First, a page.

The full-year farmer


There are signs of life all over Hominy Valley Farms Land and Cattle, even on a cool winter day: cows grazing, chickens foraging and owners/operators Frank and Jeanette Wilson readying the land for spring.

As I pulled up to their Appalachian Grown-certified farm in Candler, Frank and Jeanette were pulling up the last of the season’s Brussels sprouts. Not for themselves, though, they were quick to note. Rather, for their pigs who wouldn’t care much if the veggies were a little less than perfect. They pointed out the last of the kale in the field, which they have been enjoying at their dinner table.

Then, Frank headed off to take hay to their animals and work on a trellis for forthcoming blackberries and black raspberries. Meanwhile Jeanette and I headed over to their greenhouse — or high tunnel — which they heat part of the year. She tidied up a bit and checked on some salad greens she planted as a trial in mid-December. We all met back up at their on-farm store to chat and take in the winter landscape.

Ahoy, spring

While the greenhouse isn’t overflowing now, soon it’ll be a very different story. Next month, the greenhouse will be home to dahlias, a new passion of Jeanette’s. And just after, it’ll be much ado about ‘maters. “We seed our tomatoes this month and transplant them into the high tunnel in mid-March,” says Frank. “That means we can get them to yield in late May/early June and offer them up to you earlier than almost anybody in the region.”

In other words, they’ve only got a few weeks left to order seeds and clean and disinfect flats and pots for planting. When asked what seeds they’ll order this year, Jeanette admitted she has a little fun with the process: “I’ll probably decide on impulse!”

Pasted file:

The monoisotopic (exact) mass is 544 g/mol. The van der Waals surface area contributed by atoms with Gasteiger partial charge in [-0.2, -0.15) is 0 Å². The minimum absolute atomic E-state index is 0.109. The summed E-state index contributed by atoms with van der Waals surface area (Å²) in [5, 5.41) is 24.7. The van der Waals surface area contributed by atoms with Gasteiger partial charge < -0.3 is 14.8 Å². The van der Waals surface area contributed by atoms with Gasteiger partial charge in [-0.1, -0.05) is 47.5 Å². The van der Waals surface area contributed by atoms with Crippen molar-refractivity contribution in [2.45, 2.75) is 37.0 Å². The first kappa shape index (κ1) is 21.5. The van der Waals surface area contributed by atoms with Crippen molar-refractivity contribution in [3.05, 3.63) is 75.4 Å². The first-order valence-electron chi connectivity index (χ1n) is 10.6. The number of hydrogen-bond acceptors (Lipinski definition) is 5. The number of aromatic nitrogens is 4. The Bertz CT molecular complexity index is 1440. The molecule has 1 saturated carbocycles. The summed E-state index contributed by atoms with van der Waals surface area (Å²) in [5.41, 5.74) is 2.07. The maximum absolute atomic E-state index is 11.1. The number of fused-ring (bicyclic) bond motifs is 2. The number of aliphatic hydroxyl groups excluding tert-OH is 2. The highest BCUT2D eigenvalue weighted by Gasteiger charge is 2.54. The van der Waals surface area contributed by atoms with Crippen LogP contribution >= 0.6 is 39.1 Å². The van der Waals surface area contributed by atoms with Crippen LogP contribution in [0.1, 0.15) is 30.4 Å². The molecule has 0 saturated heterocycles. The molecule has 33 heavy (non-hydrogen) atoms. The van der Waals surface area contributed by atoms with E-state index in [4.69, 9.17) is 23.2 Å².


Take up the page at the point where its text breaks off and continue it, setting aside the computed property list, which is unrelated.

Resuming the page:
Selecting seeds is just one thing you can be doing at home now for a spring or summer garden, Jeanette says. “While I’m hesitant to talk about farming being the best way to earn a living,” she cautions, “I think everyone should be proficient or be gaining proficiency in growing their own food — whether a large garden or just a pot on the porch.” The Wilsons order a lot of their seeds from Johnny’s Selected Seeds (http://www.johnnyseeds.com); for home growers wanting to buy locally, Sow True Seed is an option (http://www.sowtrueseed.com).

The farmers also suggest testing your soil now, with help available from the local Cooperative Extension offices. “We’re testing so that we’ll understand what nutrients are already in the soil and what need to add,” says Frank. “We’re looking for micronutrients or an absence of micronutrients that could really make or break a crop.”

If you’re starting early or are growing now — the Wilsons already have their strawberries in the ground — utilize row cover to keep your veggies warm and deter insects, especially with greens, Frank notes.

Meet me at the market

With more winter farmers markets this year in WNC than ever before, Frank and Jeanette are also busy bringing their meats and eggs into town (they’ll have veggies to offer likely come March). Find their beef and pork at Asheville City Market downtown on Saturdays in the Haywood Park Hotel atrium, 10 a.m.-1 p.m. Or, stop by their farm store at 76 Hominy Valley Drive on Wednesdays from 3 to 5 p.m. You can also visit the store by appointment and order for delivery if you’re near the area. Hominy Valley Farms can be reached at 665-0933, or visit http://www.hominyvalleyfarms.com.

For a full list of WNC winter farmers markets, visit http://www.asapconnections.org or http://www.fromhere.org. At From Here, also find an online farmers market calendar and a food and farm events calendar chock-full of workshops to help you get growing and keep up with farmers this winter. And, visit ASAP’s online Local Food Guide at http://www.appalachiangrown.org to find additional farm stores/stands open for shopping through the cold months.

— Maggie Cramer is ASAP�s communications manager. She can be reached at maggie@asapconnections.org or 236-1282.

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